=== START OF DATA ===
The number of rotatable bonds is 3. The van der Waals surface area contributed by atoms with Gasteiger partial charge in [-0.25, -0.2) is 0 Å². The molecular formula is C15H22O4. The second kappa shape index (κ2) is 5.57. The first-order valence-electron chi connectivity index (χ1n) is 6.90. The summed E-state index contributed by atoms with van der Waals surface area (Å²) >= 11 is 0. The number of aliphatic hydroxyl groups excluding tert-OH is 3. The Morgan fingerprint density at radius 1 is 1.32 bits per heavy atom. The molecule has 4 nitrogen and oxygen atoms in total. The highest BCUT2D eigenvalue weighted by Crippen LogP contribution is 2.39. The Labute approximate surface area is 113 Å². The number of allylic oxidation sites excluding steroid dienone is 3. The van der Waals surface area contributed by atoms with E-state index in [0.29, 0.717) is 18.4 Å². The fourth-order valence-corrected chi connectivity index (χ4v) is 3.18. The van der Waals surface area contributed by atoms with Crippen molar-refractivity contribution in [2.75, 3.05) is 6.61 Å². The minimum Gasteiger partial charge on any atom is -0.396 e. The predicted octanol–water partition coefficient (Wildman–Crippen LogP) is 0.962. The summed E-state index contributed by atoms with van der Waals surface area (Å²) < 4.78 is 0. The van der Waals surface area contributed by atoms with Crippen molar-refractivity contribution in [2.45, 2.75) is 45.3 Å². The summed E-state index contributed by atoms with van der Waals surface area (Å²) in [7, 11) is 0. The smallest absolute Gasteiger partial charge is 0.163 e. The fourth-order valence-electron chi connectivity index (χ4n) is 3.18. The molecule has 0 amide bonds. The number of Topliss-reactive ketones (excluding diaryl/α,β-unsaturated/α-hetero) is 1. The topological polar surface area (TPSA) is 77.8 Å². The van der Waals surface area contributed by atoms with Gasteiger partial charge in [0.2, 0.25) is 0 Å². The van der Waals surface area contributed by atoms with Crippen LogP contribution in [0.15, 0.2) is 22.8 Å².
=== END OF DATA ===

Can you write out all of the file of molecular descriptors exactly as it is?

The number of rotatable bonds is 3. The van der Waals surface area contributed by atoms with Gasteiger partial charge in [-0.25, -0.2) is 0 Å². The molecular formula is C15H22O4. The second kappa shape index (κ2) is 5.57. The first-order valence-electron chi connectivity index (χ1n) is 6.90. The summed E-state index contributed by atoms with van der Waals surface area (Å²) >= 11 is 0. The number of aliphatic hydroxyl groups excluding tert-OH is 3. The Morgan fingerprint density at radius 1 is 1.32 bits per heavy atom. The molecule has 4 nitrogen and oxygen atoms in total. The highest BCUT2D eigenvalue weighted by Crippen LogP contribution is 2.39. The Labute approximate surface area is 113 Å². The number of allylic oxidation sites excluding steroid dienone is 3. The van der Waals surface area contributed by atoms with E-state index in [0.29, 0.717) is 18.4 Å². The fourth-order valence-corrected chi connectivity index (χ4v) is 3.18. The van der Waals surface area contributed by atoms with Crippen molar-refractivity contribution in [2.75, 3.05) is 6.61 Å². The minimum Gasteiger partial charge on any atom is -0.396 e. The predicted octanol–water partition coefficient (Wildman–Crippen LogP) is 0.962. The summed E-state index contributed by atoms with van der Waals surface area (Å²) < 4.78 is 0. The van der Waals surface area contributed by atoms with Crippen molar-refractivity contribution in [2.45, 2.75) is 45.3 Å². The summed E-state index contributed by atoms with van der Waals surface area (Å²) in [7, 11) is 0. The smallest absolute Gasteiger partial charge is 0.163 e. The fourth-order valence-electron chi connectivity index (χ4n) is 3.18. The molecule has 0 amide bonds. The number of Topliss-reactive ketones (excluding diaryl/α,β-unsaturated/α-hetero) is 1. The topological polar surface area (TPSA) is 77.8 Å². The van der Waals surface area contributed by atoms with Gasteiger partial charge in [0.2, 0.25) is 0 Å². The van der Waals surface area contributed by atoms with Crippen LogP contribution in [0.15, 0.2) is 22.8 Å².